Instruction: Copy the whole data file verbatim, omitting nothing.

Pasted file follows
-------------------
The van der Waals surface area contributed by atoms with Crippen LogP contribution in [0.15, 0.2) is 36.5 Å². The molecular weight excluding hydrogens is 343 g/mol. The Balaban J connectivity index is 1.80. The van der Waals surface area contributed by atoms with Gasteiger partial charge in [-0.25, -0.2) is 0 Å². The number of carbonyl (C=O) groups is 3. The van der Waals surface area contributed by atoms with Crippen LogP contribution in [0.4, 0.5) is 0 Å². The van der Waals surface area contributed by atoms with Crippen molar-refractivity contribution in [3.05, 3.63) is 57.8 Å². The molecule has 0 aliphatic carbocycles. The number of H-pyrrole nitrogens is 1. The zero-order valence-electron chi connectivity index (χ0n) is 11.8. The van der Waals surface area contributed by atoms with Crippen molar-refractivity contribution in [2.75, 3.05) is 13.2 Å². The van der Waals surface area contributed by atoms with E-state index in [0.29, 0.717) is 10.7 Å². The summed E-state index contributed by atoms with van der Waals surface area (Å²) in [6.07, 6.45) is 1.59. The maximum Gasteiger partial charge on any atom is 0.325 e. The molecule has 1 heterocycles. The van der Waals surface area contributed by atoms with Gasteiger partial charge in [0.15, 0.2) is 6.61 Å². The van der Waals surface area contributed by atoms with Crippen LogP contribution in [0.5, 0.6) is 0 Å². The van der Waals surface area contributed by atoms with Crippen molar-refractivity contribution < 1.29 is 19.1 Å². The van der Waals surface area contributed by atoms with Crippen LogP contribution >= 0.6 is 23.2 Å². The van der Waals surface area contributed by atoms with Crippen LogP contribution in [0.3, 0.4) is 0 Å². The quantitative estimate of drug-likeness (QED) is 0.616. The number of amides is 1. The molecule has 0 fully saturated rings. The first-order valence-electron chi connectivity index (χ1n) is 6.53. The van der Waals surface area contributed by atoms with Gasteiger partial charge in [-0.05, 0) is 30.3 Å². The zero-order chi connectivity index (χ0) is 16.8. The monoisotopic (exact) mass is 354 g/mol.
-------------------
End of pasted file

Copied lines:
The van der Waals surface area contributed by atoms with Crippen LogP contribution in [0.15, 0.2) is 36.5 Å². The molecular weight excluding hydrogens is 343 g/mol. The Balaban J connectivity index is 1.80. The van der Waals surface area contributed by atoms with Gasteiger partial charge in [-0.25, -0.2) is 0 Å². The number of carbonyl (C=O) groups is 3. The van der Waals surface area contributed by atoms with Crippen LogP contribution in [0.4, 0.5) is 0 Å². The van der Waals surface area contributed by atoms with Crippen molar-refractivity contribution in [3.05, 3.63) is 57.8 Å². The molecule has 0 aliphatic carbocycles. The number of H-pyrrole nitrogens is 1. The zero-order valence-electron chi connectivity index (χ0n) is 11.8. The van der Waals surface area contributed by atoms with Crippen molar-refractivity contribution in [2.75, 3.05) is 13.2 Å². The van der Waals surface area contributed by atoms with E-state index in [0.29, 0.717) is 10.7 Å². The summed E-state index contributed by atoms with van der Waals surface area (Å²) in [6.07, 6.45) is 1.59. The maximum Gasteiger partial charge on any atom is 0.325 e. The molecule has 1 heterocycles. The van der Waals surface area contributed by atoms with Gasteiger partial charge in [0.15, 0.2) is 6.61 Å². The van der Waals surface area contributed by atoms with Crippen LogP contribution in [0.5, 0.6) is 0 Å². The van der Waals surface area contributed by atoms with Crippen molar-refractivity contribution < 1.29 is 19.1 Å². The van der Waals surface area contributed by atoms with Crippen LogP contribution >= 0.6 is 23.2 Å². The van der Waals surface area contributed by atoms with Crippen LogP contribution in [0.3, 0.4) is 0 Å². The quantitative estimate of drug-likeness (QED) is 0.616. The number of amides is 1. The molecule has 0 fully saturated rings. The first-order valence-electron chi connectivity index (χ1n) is 6.53. The van der Waals surface area contributed by atoms with Gasteiger partial charge in [-0.05, 0) is 30.3 Å². The zero-order chi connectivity index (χ0) is 16.8. The monoisotopic (exact) mass is 354 g/mol.